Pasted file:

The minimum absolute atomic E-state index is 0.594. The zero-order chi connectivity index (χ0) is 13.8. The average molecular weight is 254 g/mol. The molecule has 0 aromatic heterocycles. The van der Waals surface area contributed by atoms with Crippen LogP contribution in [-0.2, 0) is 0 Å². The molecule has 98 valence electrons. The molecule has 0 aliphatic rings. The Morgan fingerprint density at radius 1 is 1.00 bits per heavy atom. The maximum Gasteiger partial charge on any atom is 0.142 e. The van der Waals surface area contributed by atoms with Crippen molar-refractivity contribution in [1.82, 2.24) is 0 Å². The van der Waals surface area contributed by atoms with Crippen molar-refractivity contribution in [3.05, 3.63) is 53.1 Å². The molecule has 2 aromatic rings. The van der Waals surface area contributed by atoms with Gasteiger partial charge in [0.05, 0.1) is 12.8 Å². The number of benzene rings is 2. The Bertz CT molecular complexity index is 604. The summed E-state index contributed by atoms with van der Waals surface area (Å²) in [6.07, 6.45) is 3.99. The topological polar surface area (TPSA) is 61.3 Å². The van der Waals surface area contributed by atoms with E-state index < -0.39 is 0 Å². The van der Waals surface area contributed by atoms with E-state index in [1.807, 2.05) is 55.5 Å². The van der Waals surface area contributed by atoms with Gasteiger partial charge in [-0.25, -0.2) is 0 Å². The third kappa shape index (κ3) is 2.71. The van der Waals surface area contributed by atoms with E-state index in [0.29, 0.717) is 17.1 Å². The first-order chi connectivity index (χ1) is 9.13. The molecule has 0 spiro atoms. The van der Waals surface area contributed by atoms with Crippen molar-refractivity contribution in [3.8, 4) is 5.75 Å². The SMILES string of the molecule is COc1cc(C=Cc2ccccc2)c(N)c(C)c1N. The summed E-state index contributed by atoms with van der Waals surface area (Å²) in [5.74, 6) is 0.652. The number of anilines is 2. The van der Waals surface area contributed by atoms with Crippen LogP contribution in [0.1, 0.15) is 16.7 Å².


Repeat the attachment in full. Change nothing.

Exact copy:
The minimum absolute atomic E-state index is 0.594. The zero-order chi connectivity index (χ0) is 13.8. The average molecular weight is 254 g/mol. The molecule has 0 aromatic heterocycles. The van der Waals surface area contributed by atoms with Crippen LogP contribution in [-0.2, 0) is 0 Å². The molecule has 98 valence electrons. The molecule has 0 aliphatic rings. The Morgan fingerprint density at radius 1 is 1.00 bits per heavy atom. The maximum Gasteiger partial charge on any atom is 0.142 e. The van der Waals surface area contributed by atoms with Crippen molar-refractivity contribution in [1.82, 2.24) is 0 Å². The van der Waals surface area contributed by atoms with Crippen molar-refractivity contribution in [3.05, 3.63) is 53.1 Å². The molecule has 2 aromatic rings. The van der Waals surface area contributed by atoms with Gasteiger partial charge in [0.05, 0.1) is 12.8 Å². The number of benzene rings is 2. The Bertz CT molecular complexity index is 604. The summed E-state index contributed by atoms with van der Waals surface area (Å²) in [6.07, 6.45) is 3.99. The topological polar surface area (TPSA) is 61.3 Å². The van der Waals surface area contributed by atoms with E-state index < -0.39 is 0 Å². The van der Waals surface area contributed by atoms with E-state index in [1.807, 2.05) is 55.5 Å². The van der Waals surface area contributed by atoms with Gasteiger partial charge in [-0.25, -0.2) is 0 Å². The third kappa shape index (κ3) is 2.71. The van der Waals surface area contributed by atoms with E-state index in [0.29, 0.717) is 17.1 Å². The first-order chi connectivity index (χ1) is 9.13. The molecule has 0 spiro atoms. The van der Waals surface area contributed by atoms with Crippen molar-refractivity contribution in [3.8, 4) is 5.75 Å². The SMILES string of the molecule is COc1cc(C=Cc2ccccc2)c(N)c(C)c1N. The summed E-state index contributed by atoms with van der Waals surface area (Å²) in [5.74, 6) is 0.652. The number of anilines is 2. The van der Waals surface area contributed by atoms with Crippen LogP contribution in [0.1, 0.15) is 16.7 Å².